Assessing the quality of electronic health record data and patient self-report data

Meredith N. Zozus, Anita Walden, Marcia Byers, Thomas Powell, Pei Wang, Maryam Garza, Guilherme Del Fiol, Jessica Tenenbaum, Matthew Nix, Carl Pieper

Research output: Contribution to conferencePaperpeer-review

Abstract

Knowing the accuracy of self-reported medical data is critical to using the data in clinical decision-making and research. The same is true for data in Electronic Health Records (EHRs). For these data, accuracy reported in the literature varies widely leaving little to guide researchers in selection of the most accurate data source. This study addresses this gap by comparing patient self-report and EHR data and is the most extensive study to date in the accuracy of clinical data. The study design, data collection and preliminary results for race data are reported here. The initial comparison of race data in a small group of participating clinics showed a 33% discrepancy rate. Further, bias was evident in that all of the discrepant records were from patients reporting Hispanic ethnicity. Initial characterization of the results identified process differences among the clinics and lack of identification with the race categories among patients. The extent of variability in discrepancy rates across facilities and other data elements remains to be characterized but the necessity for accuracy assessment has been demonstrated.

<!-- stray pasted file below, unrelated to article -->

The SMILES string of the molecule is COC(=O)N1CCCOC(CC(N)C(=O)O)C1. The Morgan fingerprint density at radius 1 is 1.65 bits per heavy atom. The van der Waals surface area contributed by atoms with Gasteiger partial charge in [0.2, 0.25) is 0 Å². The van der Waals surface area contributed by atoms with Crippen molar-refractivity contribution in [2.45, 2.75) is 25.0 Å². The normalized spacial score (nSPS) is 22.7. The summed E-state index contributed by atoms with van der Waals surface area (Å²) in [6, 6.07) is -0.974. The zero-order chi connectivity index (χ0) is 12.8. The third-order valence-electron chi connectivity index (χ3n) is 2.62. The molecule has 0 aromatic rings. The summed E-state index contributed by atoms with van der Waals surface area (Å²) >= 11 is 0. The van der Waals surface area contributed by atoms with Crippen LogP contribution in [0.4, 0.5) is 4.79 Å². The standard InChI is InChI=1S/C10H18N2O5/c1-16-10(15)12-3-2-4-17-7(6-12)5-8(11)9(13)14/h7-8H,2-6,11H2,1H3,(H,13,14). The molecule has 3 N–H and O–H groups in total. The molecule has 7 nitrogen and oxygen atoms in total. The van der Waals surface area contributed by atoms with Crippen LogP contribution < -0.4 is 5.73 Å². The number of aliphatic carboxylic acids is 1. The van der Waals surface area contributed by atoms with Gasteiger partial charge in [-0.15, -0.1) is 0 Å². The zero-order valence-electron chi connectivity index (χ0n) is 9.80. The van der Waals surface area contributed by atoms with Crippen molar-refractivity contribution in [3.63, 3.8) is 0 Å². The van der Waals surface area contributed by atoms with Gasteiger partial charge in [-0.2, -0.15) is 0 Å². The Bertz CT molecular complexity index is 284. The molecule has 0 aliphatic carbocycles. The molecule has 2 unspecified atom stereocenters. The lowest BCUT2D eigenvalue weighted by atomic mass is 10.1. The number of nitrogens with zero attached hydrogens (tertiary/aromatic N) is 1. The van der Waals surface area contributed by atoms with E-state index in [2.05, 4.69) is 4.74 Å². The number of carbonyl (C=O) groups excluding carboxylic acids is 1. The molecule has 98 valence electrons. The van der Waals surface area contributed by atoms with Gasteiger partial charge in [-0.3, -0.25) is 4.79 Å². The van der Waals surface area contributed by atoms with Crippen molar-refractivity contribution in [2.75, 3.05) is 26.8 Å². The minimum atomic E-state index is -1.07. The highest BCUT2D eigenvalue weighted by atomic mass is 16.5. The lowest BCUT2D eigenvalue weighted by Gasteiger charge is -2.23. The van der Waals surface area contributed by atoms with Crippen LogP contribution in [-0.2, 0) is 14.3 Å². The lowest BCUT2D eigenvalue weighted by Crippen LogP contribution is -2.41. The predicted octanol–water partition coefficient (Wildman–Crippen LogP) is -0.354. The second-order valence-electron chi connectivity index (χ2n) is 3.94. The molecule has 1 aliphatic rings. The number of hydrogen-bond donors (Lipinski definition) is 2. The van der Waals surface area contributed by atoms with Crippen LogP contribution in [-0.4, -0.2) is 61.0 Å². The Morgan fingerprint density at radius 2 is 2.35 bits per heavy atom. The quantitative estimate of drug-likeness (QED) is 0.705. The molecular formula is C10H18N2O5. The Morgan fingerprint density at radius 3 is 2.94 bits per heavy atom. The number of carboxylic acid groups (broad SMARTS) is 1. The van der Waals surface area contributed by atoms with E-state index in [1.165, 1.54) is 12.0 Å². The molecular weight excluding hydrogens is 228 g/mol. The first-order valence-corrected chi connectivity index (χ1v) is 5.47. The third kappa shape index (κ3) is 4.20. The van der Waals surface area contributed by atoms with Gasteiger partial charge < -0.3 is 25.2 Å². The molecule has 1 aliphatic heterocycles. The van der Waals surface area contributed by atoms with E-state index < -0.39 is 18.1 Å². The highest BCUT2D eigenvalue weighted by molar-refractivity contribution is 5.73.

Original languageEnglish (US)
StatePublished - 2017
Event22nd MIT International Conference on Information Quality, ICIQ 2017 - Little Rock, United States
Duration: Oct 6 2017Oct 7 2017

Conference

Conference22nd MIT International Conference on Information Quality, ICIQ 2017
CountryUnited States
CityLittle Rock
Period10/6/1710/7/17

Keywords

  • Data accuracy
  • Data quality
  • Data quality assessment
  • Electronic health record

ASJC Scopus subject areas

  • Safety, Risk, Reliability and Quality
  • Information Systems

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